After hanging out with the dogs for a while we stopped at a dollar store to get Santa hats. There was some awesome Engrish on display.
Santacon is held every year, and the concept is simple: dress up like Santa, get drunk. It was extremely cold out now, but the body heat of the group of Santas helped. I wasn't 100% yet, and at this point I wasn't sure how late I'd be able to stay out. Then, a girl with a bottle of soju mixed with juice appeared and gave me a paper cup of the drink. I quickly downed it and then had another. Amazingly, I instantly felt back to normal. God bless soju.
We marched over to Ho Bar III, where two completely overwhelmed bartenders did their best to satisfy the thirsty Santas. It was a bit jarring to hear Christmas music playing over strobe lights and lasers. We were joined by a Korean friend of Mimsie's and after a few drinks we went in search of food.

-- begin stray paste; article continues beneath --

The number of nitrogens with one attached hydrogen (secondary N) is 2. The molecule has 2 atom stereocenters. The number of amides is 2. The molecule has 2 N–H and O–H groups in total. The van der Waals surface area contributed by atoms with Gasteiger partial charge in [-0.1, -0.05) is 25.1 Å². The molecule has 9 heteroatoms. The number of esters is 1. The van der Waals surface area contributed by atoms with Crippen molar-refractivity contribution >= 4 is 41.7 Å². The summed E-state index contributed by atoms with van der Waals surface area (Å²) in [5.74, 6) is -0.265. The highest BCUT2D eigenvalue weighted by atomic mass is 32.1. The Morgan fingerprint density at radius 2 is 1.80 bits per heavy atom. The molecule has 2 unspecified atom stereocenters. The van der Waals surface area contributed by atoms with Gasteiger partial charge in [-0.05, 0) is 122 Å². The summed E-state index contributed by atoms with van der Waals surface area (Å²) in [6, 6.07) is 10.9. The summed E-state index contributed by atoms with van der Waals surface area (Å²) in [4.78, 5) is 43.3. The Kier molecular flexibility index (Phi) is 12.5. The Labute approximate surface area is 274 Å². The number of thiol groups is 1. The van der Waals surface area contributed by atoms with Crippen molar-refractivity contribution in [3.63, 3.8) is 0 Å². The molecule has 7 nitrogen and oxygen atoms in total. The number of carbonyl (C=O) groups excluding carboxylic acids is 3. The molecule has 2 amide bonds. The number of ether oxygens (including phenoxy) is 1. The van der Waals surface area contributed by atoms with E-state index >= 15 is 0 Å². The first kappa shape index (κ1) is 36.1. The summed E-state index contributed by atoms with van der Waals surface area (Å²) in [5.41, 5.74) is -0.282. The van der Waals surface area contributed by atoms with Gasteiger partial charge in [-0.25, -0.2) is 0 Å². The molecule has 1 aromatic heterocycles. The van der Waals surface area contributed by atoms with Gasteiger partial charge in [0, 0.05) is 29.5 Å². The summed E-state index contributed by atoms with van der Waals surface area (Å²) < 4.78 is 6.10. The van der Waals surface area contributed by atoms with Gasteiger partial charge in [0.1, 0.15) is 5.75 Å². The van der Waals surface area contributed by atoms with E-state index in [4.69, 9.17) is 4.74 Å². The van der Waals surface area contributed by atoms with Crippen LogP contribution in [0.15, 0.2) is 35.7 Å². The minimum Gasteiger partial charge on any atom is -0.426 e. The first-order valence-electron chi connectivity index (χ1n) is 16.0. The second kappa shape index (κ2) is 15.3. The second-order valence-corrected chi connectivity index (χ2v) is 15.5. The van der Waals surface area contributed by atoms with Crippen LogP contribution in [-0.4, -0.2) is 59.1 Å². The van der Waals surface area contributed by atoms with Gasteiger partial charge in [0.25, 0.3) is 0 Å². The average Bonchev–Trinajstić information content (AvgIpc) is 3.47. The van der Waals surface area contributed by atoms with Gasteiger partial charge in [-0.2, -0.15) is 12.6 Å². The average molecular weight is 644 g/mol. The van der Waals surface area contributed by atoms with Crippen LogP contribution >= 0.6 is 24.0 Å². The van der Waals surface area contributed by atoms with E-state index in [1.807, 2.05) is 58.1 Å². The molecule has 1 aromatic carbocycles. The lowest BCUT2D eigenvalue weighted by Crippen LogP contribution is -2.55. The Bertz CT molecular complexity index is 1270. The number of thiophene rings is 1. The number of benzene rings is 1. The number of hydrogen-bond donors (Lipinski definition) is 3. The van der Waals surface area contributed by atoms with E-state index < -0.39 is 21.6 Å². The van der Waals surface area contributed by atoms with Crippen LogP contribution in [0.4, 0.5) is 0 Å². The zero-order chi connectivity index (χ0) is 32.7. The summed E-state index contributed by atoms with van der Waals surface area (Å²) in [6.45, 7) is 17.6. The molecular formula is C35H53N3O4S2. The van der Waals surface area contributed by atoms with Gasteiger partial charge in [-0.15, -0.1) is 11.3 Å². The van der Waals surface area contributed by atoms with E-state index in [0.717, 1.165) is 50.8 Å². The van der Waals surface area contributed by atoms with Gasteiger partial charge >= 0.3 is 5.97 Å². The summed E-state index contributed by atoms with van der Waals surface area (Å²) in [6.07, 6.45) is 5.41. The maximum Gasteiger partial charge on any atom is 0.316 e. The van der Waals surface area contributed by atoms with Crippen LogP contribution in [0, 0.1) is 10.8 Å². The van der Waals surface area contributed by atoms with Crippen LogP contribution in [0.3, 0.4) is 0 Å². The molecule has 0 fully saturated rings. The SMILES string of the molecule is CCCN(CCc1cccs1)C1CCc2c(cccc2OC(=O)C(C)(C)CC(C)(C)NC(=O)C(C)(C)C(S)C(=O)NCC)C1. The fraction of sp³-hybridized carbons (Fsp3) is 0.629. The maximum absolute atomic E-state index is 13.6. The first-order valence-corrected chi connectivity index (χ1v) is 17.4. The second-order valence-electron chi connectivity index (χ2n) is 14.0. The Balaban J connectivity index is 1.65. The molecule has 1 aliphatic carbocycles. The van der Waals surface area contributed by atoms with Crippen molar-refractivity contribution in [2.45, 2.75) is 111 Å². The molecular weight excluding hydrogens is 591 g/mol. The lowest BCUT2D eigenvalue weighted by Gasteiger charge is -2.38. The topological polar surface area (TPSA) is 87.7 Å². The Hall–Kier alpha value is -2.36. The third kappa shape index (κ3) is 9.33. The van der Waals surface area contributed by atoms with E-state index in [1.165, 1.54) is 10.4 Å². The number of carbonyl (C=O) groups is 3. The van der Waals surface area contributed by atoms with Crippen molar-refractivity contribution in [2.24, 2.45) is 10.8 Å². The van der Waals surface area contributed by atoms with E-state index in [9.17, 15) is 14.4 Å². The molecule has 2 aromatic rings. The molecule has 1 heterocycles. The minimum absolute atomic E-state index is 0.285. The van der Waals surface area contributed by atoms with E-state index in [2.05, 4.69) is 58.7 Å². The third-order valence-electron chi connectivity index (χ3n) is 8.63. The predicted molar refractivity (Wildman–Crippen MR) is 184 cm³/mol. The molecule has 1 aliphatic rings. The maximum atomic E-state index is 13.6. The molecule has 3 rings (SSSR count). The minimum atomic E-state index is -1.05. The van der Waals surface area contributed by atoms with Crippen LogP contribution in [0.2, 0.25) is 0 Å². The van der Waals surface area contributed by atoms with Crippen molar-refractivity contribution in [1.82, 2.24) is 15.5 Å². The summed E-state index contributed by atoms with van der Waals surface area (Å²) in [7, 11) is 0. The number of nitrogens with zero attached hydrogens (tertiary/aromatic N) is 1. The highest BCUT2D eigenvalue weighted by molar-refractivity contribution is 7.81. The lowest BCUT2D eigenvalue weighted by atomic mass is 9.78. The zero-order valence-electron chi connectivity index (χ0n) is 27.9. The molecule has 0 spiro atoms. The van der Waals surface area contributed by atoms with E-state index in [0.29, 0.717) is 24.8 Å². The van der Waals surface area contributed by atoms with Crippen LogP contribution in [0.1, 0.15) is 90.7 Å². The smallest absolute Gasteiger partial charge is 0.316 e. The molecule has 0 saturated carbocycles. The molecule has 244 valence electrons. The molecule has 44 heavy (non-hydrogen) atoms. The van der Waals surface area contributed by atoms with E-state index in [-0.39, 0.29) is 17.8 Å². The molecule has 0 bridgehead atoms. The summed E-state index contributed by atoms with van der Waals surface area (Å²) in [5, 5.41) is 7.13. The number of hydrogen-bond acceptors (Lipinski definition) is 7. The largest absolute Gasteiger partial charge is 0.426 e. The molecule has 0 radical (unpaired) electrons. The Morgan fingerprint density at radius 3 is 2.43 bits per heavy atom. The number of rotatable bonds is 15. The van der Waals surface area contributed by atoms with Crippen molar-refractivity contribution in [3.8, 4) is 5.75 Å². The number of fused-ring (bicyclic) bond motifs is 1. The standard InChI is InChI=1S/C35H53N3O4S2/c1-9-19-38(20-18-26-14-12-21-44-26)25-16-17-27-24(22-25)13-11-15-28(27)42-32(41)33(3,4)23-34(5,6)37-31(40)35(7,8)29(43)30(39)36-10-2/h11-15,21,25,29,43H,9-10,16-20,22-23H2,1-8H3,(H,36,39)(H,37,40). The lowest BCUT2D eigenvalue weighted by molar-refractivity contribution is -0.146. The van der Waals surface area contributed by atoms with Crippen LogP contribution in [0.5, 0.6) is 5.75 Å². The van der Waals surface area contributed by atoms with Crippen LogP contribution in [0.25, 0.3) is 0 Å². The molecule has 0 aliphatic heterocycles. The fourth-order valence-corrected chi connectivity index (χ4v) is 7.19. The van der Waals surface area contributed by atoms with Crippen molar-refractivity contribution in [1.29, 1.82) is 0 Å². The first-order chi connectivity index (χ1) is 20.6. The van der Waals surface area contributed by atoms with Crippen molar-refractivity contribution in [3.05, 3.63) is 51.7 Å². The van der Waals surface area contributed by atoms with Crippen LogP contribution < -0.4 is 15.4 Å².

In our increasingly inebriated state the streets were ever harder to navigate safely, as they were full of icy patches thanks to the snow of the previous days. We found a BBQ joint, which is a requisite stop during a night of Korean drinking. We drank so-maek, beer mixed with soju; and ate delicious samgyeopsal, or fatty pork belly.


We then danced like idiots at Obec, an underground bar made to look like a cave, where a DJ spun an interesting mix of house and reggae dubstep (at least that's what it sounded like to me), before capping the night with, what else, karaoke.

Luxury Noraebang (noraebang means karaoke) is one of the most popular such establishments in Hongdae because the rooms in front have huge windows that allow patrons to look out onto the street and pretend they are serenading a huge crowd. The singing was terrible, as expected, but when you have your own private room that doesn't really matter. I had a great time, except for the moment when one of the Koreans we were with pressed 'next song' while I was about to start the most epic section of 'Bohemian Rhapsody', the greatest karaoke song of all time. That grave mistake was made up for with a ridiculous 'Gangnam Style' finale, all video evidence of which has been destroyed. At this point it was 5am, so we piled into a taxi and headed home to get a few hours of sleep.

Next up, an arctic Sunday full of sightseeing.